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I'm trying to build a system that allows restaurants to create menus that can show based on time of day and day of week.

For example, there may be a standard menu, a happy hour menu, a specials menu, etc that all have their own items per menu and pricing per item. A cheese pizza could be $10 on Friday 10AM-2PM and $5.00 3PM - 5PM.

What's a good way to design the database so items can have various pricing (based on time of day and day of week) as well as be associated to various 'menus' (in order to categorize them)?

I currently have a system that doesn't really allow for this (since time-based menus weren't needed at the time).

*Would I need a menu_items_times table with a column for price, time start, time end?*

venues table - each individual restraunt (primary_menu_id) relates to a menu_id from menus table

    +------------------+--------------+------+-----+---------+----------------+
    | Field            | Type         | Null | Key | Default | Extra          |
    +------------------+--------------+------+-----+---------+----------------+
    | venue_id         | bigint(20)   | NO   | PRI | None    | auto_increment |
    | name             | varchar(256) | NO   |     | None    |                |
    | primary_menu_id  | bigint(20)   | NO   |     | NULL    |                |
    +------------------+--------------+------+-----+---------+----------------+

menus table each menu and what venue it belongs to

    +----------+--------------+------+-----+---------+----------------+
    | Field    | Type         | Null | Key | Default | Extra          |
    +----------+--------------+------+-----+---------+----------------+
    | menu_id  | bigint(20)   | NO   | PRI | None    | auto_increment |
    | venue_id | bigint(20)   | NO   |     | None    |  
    | name     | varchar(256) | NO   |     | None    |                |
    +----------+--------------+------+-----+---------+----------------+

menu_items table each individual menu item for a menu and what category (ie. 'drinks', 'food', 'specials' category) and 'category_index' for sorting the categories.

    +---------------+--------------+------+-----+---------+----------------+
    | Field         | Type         | Null | Key | Default | Extra          |
    +---------------+--------------+------+-----+---------+----------------+
    | menu_item_id  | bigint(20)   | NO   | PRI | none    | auto_increment |
    | menu_id       | bigint(20)   | NO   |     | none    |                |
    | name          | varchar(256) | NO   |     | none    |                |
    | price         | float        | NO   |     | none    |                |
    | category      | varchar(64)  | NO   |     | none    |                |
    | category_index| int(11)      | NO   |     | none    |                |
    +---------------+--------------+------+-----+---------+----------------+

menu_items_categories view

    +----------------+--------------+-----------+-------------+------+---------+
    | Field          | Type         | Collation |  Attributes | NULL | Extra   |
    +----------------+--------------+-----------+-------------+------+---------+
    | menu_id        | bigint(20)   |           |             | No   |         |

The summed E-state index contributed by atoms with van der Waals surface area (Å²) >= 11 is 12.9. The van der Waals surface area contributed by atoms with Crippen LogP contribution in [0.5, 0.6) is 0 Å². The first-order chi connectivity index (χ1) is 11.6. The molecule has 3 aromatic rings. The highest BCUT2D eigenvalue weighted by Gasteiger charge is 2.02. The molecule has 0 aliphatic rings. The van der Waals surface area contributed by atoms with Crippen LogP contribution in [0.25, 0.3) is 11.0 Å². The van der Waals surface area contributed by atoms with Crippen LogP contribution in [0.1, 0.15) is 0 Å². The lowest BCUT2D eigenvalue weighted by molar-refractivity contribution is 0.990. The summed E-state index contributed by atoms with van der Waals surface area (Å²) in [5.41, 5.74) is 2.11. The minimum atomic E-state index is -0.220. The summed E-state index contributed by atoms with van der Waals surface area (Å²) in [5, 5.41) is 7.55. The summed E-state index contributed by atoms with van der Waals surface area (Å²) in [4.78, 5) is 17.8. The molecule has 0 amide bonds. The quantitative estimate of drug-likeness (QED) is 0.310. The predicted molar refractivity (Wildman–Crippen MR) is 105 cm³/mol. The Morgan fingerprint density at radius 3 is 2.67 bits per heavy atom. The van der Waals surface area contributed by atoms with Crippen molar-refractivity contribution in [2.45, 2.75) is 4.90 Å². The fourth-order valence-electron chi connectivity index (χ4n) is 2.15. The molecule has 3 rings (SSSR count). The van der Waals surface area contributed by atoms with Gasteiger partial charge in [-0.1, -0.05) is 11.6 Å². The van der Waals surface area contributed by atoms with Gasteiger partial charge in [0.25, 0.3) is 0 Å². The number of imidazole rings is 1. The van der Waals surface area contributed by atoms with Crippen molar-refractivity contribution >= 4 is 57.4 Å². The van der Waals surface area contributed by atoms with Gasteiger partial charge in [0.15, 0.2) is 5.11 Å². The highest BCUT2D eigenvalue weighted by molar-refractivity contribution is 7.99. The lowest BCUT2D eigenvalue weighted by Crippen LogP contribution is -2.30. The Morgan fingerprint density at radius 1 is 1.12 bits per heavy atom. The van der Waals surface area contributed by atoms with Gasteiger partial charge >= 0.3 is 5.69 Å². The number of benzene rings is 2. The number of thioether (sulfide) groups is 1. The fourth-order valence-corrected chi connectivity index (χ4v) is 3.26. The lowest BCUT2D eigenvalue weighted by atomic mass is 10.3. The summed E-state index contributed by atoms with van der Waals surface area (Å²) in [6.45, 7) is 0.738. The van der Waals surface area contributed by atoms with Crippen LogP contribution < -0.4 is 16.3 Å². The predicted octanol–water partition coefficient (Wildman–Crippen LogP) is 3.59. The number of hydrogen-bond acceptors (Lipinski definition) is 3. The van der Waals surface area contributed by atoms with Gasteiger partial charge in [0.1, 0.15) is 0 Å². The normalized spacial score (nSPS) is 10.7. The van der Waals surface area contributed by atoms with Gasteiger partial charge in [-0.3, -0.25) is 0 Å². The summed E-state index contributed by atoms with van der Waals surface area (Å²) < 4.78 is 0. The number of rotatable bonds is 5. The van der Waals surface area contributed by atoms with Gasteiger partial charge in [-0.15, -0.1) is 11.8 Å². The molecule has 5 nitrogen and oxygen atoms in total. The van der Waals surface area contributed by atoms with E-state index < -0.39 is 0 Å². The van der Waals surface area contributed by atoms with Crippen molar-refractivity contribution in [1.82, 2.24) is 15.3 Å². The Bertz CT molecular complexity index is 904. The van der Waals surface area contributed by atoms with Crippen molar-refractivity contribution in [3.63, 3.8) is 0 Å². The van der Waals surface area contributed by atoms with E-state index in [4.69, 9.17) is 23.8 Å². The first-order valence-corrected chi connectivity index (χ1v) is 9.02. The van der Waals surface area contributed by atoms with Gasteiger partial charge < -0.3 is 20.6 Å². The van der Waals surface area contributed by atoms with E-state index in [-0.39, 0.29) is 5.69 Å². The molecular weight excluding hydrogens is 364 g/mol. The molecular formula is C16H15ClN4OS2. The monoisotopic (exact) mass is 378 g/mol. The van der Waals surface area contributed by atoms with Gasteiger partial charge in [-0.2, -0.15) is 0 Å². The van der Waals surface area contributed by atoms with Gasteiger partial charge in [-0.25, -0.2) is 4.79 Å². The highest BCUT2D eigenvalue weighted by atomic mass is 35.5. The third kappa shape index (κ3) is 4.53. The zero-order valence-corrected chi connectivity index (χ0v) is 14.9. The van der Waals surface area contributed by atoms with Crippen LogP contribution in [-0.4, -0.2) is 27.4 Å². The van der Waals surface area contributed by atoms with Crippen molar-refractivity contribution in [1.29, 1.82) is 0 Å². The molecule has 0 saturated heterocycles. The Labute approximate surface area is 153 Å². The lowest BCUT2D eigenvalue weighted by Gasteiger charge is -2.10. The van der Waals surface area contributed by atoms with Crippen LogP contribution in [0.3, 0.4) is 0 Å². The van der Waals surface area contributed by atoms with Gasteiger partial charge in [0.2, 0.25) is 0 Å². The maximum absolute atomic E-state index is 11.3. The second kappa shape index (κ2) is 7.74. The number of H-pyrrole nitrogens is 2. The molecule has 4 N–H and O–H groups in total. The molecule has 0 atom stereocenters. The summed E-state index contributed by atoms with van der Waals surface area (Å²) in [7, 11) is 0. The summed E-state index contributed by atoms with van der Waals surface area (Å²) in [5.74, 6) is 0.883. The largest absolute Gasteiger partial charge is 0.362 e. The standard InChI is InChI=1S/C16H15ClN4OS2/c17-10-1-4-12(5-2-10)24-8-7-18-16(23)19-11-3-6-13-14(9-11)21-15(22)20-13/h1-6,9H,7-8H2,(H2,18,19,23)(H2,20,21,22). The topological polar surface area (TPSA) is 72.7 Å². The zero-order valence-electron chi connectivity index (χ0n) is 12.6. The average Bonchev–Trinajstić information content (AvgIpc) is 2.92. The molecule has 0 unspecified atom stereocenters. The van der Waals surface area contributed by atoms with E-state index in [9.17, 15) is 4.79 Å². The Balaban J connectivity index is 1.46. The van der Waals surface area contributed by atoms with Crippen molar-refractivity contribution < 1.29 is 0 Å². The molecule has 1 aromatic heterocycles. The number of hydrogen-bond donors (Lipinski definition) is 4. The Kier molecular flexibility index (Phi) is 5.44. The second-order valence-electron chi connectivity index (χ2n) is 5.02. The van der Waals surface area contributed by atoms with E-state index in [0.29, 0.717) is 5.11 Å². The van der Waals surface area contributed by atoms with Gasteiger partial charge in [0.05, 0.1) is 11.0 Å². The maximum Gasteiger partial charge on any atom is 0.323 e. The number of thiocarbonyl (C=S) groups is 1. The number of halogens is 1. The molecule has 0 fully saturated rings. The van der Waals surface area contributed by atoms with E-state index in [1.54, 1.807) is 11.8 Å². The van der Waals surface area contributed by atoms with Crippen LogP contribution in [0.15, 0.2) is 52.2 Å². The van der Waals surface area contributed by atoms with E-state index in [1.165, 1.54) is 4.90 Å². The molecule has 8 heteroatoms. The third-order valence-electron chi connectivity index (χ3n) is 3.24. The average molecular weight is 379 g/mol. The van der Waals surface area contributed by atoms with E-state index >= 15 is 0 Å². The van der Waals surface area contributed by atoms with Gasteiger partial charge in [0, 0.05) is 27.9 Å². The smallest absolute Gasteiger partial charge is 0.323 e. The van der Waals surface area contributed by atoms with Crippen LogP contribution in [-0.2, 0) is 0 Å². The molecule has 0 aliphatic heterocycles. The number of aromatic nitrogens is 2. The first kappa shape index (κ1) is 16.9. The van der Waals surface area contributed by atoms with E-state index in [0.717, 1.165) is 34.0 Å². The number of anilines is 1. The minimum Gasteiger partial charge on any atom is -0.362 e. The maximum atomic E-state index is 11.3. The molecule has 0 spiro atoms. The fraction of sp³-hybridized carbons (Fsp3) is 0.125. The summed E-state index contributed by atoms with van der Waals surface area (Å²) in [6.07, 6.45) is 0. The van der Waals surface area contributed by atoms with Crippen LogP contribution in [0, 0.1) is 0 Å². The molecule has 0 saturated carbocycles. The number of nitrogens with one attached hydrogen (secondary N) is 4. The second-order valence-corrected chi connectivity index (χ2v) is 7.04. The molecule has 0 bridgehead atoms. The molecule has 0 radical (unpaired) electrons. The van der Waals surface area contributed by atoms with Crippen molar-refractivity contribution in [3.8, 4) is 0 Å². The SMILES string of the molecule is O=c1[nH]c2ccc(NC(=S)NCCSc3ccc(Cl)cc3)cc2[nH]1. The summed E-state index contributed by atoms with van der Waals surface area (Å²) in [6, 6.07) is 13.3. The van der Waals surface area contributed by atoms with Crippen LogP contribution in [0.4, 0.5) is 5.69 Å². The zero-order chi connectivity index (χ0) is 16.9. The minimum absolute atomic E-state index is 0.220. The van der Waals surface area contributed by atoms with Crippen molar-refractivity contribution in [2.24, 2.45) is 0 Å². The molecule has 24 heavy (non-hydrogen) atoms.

| category       | varchar(64)  |           |             | No   |         |
    | category_index | int(11)      |           |             | No   |         |
    +----------------+--------------+-----------+-------------+------+---------+
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What do you mean by you need the items to be associated to various 'menus'?? –  Mahmoud Gamal Oct 6 '12 at 6:37
    
I mean, a 'cheese pizza' could be part of a 'Happy Hour' menu from 4-6pm and have its own price, but it could also be a part of 'standard menu' with a different price for the other part of the day. So the same 'item' is on 2 'menus', but with different prices at different times. –  user1218464 Oct 6 '12 at 18:42

1 Answer 1

I can see 4 ways of doing this...

  1. Add a time_id field to menu_items, that contains the id of a static array that contains times ... 1=>morning, 2=>evening, 3=>all-day, etc.

  2. Same as #1, but make the field a VARCHAR that can be search in a LIKE (%%) query ... so time_id becomes something like ".8.9.10.11." for 8-11am, '.18.19.20.21." for 6-9pm ... a bit more messy, and LIKE queries are a little more intensive so probably not ideal.

  3. Instead of a field in menu_items, add another table ... menu_times ... that contains menu_item_id and time_ids ... this may be faster than #2. It could even contain a time_description instead of time_id, such as "all morning" or "happy hour".

  4. You could put menu_times between menus and menu_items ... so menus contained menu_times, which contained menu_items.

One thing to note about all of these solutions is that some of them require multiple menu_items for different prices ... which is not ideal. With solutions 1-3, however, you could solve this by moving the price into the menu_times table.

share|improve this answer
    
Thanks for the response neokio. 1) I'm not sure if that'll work since there would probably be a specific time (start/end time) and what day(s) it applies to. 2) Yeah, this may be a bit harder for me to implement and like you said may not be the most ideal. 3) This could maybe work. Although, wouldn't it be **menu_items_time ** instead since each item could have its own price based on that time? Would I also add 'price'? So there could be an entry per time for an item. 'Pizza' item could have a menu_items_time entry for 10AM-11AM, M/W/F, $6. And another entry 11AM - 10PM, M/W/F, $12. –  user1218464 Oct 7 '12 at 5:49
    
Another thought would be to have menu_times and then menu_item_prices. Each menu could have a time, and menu_items_prices would be related to the times and menu_items. –  user1218464 Oct 7 '12 at 5:54

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